The IELTS takes about 2 hours and 45 minutes to complete. Your overall score will range from 1-9. Many schools have a minimum IELTS score requirement, which you can find on the school’s website.
Some schools that don’t have a minimum requirement still publish the average TOEFL or IELTS scores of admitted international students. For instance, NYU does not have a minimum requirement for the IELTS, but they note that most international students admitted score at least a 7.5 overall average.
In some instances, you may not have to take the IELTS or the TOEFL if you perform well on the verbal sections of the ACT or SAT. Again, you’ll have to check with each individual school for specific requirements.
If you’ll need financial aid for college, note that some forms of financial aid are not available to international students. For example, you can’t receive U.S. federal aid, such as Stafford Loans or PLUS Loans. And while some colleges do offer aid for international students, it’s usually much more limited than aid for domestic students.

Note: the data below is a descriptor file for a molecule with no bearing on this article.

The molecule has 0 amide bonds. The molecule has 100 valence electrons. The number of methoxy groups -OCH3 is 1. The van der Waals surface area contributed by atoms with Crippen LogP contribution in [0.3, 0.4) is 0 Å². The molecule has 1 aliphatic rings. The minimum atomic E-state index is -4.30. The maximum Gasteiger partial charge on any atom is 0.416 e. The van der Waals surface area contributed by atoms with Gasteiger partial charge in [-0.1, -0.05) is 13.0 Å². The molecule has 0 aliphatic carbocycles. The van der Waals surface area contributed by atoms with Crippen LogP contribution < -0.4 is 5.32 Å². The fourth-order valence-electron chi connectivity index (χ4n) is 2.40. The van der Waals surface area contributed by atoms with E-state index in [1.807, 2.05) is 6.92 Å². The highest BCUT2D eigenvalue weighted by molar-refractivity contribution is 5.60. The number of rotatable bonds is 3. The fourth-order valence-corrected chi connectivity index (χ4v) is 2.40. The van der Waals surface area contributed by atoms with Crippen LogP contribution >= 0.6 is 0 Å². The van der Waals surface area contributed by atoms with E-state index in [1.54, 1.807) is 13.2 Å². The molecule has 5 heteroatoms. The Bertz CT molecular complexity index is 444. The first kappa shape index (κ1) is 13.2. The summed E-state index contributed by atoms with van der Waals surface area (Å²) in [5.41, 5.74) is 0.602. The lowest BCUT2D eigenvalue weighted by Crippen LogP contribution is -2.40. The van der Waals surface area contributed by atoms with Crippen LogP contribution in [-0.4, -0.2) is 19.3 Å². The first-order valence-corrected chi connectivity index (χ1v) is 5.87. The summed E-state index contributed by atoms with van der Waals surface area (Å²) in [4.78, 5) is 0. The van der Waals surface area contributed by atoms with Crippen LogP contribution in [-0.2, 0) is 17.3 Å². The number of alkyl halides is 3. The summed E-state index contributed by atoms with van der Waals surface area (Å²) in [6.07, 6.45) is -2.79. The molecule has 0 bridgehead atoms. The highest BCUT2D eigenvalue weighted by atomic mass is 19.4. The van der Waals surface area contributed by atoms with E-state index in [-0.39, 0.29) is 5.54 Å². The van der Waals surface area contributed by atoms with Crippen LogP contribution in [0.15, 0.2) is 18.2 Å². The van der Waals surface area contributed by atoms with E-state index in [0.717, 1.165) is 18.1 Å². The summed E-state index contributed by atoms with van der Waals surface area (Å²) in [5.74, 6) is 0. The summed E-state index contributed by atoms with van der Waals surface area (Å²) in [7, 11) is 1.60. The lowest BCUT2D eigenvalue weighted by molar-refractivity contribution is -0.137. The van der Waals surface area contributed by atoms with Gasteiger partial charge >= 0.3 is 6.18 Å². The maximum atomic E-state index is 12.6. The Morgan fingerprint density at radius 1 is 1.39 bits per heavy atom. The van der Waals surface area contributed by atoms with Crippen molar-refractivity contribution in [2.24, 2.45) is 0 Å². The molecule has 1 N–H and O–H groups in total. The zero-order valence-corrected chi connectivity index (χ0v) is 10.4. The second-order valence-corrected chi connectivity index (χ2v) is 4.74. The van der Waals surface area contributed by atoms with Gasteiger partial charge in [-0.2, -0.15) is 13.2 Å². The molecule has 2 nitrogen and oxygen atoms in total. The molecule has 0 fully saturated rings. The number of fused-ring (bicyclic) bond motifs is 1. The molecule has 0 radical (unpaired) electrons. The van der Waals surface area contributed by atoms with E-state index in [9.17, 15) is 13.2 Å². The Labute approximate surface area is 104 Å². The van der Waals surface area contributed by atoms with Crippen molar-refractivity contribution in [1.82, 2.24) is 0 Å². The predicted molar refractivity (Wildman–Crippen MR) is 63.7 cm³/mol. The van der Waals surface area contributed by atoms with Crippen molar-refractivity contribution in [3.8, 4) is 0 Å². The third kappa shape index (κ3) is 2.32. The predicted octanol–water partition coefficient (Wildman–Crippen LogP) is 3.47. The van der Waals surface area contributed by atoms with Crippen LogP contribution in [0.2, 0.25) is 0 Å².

However, you can still qualify for many grants and scholarships. Your home country may also provide aid via the government or through various organizations and companies. In addition, there are several international organizations that offer aid to students worldwide, including the Soros Foundation, the Fulbright Commission, and AMIDEAST.
For some students, a more affordable option is enrolling in a school in your home country and then participating in an exchange program with a U.S. college or university.
Although some financial aid options are unavailable to international students, there are still many ways to fund your education. Do research in your home country to ensure you’re taking advantage of all possible aid sources.